Next up, the sister shop of the infamous Hard Off chain. This particular one had a far larger space dedicated to modern games, but lurking in the retro section was a modest selection of Dreamcast titles. The rarer stuff was all priced at standard eBay prices but there were definitely a few good deals to be found on more common games such as the pictured Samba De Amigo at just 500JPY ($4.50, £3.50). Having lived in Japan for eight years, I picked up most of the more common titles many moons ago, so it wasn't much good to me. Still, some bargains on common games to be found here for sure. 
The modest selection at Book Off.

The rarer of the two Advanced Daisenryaku games on DC, 6,450JPY (£43.50, $57).

£3.50 for Samba De Amigo. Bargain!

It seems like this shop has only recently begun stocking retro games. They had one small isle with some Saturn, PS1 and SNES games, but no Dreamcast as of yet. Oh well, the next stop is my favourite in the city...surely it won't disappoint.
Now we come to what has always been my favourite game store in the area. As you enter you're treated to a room filled with modern systems and games, but take a walk up a small flight of narrow stairs to the 2nd floor and you're in for a real treat.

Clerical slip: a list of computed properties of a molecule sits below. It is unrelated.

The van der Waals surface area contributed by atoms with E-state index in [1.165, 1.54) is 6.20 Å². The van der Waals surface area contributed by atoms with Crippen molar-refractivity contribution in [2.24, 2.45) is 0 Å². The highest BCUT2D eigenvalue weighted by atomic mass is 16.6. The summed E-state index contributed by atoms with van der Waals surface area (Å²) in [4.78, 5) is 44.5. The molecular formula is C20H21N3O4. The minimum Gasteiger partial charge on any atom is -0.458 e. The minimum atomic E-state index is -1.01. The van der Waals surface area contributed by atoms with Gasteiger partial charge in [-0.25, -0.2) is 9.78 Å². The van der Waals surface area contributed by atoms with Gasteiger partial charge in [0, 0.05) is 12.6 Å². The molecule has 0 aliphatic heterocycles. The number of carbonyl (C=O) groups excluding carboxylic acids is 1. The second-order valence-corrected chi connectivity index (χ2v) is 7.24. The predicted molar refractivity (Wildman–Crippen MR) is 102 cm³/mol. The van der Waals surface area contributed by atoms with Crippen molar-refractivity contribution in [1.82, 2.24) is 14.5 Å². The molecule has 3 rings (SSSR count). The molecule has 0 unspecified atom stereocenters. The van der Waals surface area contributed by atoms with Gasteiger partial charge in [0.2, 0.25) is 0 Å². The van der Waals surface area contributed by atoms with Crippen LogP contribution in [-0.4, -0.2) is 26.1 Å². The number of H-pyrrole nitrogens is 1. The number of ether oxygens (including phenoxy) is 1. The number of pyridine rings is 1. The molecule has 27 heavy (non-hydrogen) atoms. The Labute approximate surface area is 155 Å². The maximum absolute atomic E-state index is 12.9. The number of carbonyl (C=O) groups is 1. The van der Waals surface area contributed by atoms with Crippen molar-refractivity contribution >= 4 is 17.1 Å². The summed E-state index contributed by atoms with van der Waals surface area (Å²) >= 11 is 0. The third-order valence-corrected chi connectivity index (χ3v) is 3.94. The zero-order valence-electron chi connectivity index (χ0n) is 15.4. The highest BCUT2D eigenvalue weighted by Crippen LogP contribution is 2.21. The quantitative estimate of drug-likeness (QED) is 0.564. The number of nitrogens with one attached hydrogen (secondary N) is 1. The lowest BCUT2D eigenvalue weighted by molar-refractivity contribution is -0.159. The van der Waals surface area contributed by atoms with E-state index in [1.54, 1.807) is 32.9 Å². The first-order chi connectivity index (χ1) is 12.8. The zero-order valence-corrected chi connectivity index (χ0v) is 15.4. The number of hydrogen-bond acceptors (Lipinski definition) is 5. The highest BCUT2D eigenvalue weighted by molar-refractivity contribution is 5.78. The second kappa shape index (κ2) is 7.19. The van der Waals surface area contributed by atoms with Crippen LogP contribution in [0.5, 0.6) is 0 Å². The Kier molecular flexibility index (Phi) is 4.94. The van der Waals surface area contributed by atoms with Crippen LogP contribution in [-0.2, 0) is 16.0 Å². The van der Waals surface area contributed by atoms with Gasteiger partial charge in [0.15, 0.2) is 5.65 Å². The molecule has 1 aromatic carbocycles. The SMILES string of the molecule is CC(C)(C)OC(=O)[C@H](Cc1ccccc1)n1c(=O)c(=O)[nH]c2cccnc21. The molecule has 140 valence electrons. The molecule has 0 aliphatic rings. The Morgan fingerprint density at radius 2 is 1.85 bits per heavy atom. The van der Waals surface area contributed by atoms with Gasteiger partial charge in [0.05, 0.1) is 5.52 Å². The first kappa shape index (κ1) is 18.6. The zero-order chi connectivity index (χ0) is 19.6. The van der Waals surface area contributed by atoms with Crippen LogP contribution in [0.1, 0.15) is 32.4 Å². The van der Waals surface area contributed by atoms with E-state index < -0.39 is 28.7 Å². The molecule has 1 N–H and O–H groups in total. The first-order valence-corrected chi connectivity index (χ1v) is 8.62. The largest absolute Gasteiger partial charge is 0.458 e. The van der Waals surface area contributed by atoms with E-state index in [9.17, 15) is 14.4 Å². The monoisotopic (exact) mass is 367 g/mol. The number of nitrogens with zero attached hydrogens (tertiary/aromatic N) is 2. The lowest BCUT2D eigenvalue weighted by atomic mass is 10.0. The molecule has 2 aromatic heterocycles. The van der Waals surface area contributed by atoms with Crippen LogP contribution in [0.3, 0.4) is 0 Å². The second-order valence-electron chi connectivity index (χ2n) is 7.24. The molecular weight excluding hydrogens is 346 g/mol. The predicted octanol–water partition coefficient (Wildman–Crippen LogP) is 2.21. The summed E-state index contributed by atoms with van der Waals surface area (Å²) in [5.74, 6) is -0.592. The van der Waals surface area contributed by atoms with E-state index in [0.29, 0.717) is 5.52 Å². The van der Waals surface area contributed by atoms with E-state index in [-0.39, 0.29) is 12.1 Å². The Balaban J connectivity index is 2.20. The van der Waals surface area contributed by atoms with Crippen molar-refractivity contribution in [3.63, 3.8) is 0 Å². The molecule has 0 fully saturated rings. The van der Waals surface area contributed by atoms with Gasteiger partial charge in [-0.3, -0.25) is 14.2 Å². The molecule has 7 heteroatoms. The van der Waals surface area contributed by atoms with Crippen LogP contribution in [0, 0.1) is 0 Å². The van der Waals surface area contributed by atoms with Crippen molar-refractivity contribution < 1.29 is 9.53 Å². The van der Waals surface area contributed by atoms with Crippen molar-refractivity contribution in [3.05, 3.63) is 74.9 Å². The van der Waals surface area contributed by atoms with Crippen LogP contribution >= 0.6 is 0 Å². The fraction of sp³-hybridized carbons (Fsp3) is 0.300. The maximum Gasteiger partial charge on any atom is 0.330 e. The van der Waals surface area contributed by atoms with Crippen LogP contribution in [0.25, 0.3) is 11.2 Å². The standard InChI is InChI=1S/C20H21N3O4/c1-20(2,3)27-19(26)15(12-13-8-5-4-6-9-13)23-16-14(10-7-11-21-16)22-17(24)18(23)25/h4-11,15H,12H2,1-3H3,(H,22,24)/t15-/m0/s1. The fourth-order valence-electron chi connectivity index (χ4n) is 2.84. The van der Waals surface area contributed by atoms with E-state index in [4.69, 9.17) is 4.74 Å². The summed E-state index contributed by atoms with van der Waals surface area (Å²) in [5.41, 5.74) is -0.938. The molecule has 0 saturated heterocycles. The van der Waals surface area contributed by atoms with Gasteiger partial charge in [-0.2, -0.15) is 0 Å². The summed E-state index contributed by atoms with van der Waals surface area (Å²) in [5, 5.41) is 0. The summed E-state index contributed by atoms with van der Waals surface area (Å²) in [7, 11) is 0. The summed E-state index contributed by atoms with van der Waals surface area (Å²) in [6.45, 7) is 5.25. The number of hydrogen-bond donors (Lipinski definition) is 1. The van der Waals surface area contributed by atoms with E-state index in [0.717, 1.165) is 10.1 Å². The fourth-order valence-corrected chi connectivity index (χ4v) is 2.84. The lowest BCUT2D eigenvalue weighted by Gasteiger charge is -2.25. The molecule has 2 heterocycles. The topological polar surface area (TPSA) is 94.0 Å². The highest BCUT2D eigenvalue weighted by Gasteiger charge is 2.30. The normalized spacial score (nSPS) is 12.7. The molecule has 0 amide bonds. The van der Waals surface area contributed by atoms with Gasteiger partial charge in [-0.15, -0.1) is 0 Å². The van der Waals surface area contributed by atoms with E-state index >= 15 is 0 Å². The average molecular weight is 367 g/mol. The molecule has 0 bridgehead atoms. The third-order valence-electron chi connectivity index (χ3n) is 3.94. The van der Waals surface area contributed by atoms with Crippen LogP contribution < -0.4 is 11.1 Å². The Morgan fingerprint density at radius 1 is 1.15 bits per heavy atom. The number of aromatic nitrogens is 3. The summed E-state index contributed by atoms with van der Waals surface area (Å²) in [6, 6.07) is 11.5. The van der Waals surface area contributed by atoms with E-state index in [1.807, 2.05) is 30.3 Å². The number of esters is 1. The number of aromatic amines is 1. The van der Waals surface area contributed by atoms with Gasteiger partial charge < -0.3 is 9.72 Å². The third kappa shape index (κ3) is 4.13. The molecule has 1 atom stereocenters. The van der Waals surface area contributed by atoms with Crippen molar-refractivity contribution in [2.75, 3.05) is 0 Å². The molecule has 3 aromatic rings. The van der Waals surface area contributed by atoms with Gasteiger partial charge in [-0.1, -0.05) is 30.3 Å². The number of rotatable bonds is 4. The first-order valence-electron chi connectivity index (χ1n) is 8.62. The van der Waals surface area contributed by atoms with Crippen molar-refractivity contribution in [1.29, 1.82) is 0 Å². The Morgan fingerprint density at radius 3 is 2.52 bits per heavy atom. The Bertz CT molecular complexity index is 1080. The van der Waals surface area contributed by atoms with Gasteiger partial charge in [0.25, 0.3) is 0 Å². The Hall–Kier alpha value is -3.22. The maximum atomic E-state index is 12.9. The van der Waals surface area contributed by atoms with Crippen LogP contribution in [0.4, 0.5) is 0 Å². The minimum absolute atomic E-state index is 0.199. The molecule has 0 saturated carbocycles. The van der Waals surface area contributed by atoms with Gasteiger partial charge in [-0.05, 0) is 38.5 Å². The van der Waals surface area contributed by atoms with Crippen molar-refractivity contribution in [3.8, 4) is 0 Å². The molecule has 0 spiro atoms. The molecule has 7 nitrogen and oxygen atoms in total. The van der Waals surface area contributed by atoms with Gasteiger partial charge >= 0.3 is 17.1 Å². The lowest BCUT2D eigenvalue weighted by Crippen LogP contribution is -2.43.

While not the biggest room, this place is absolutely packed to the brim with retro games and systems from pretty much every console you can imagine. They also have one of the biggest selections of Dreamcast games in the area - feast your eyes on this lot! To be quite honest, the prices aren't much better than eBay, but at least you can enjoy the privilege of sifting through the games with your bare hands, holding each one and inspecting the condition personally. Of course, the staff here really know their stuff, so you wont find many bargains but even a stingy bastard like myself never leaves empty handed. This time no Dreamcast games I'm afraid, but I did leave with ToeJam and Earl and Mutant League Football for the Megadrive, along with the rather rare Gulkave for the SG-1000.   
This is what I'm talking about!
Rather fitting that this was the only photo from my trip that came out upside down. This piece of trash really doesn't deserve my time to rotate it, so I'm leaving it as is.

A couple uncommon console variants both priced at 18,000JPY (£118, $160). Neither is %100 complete.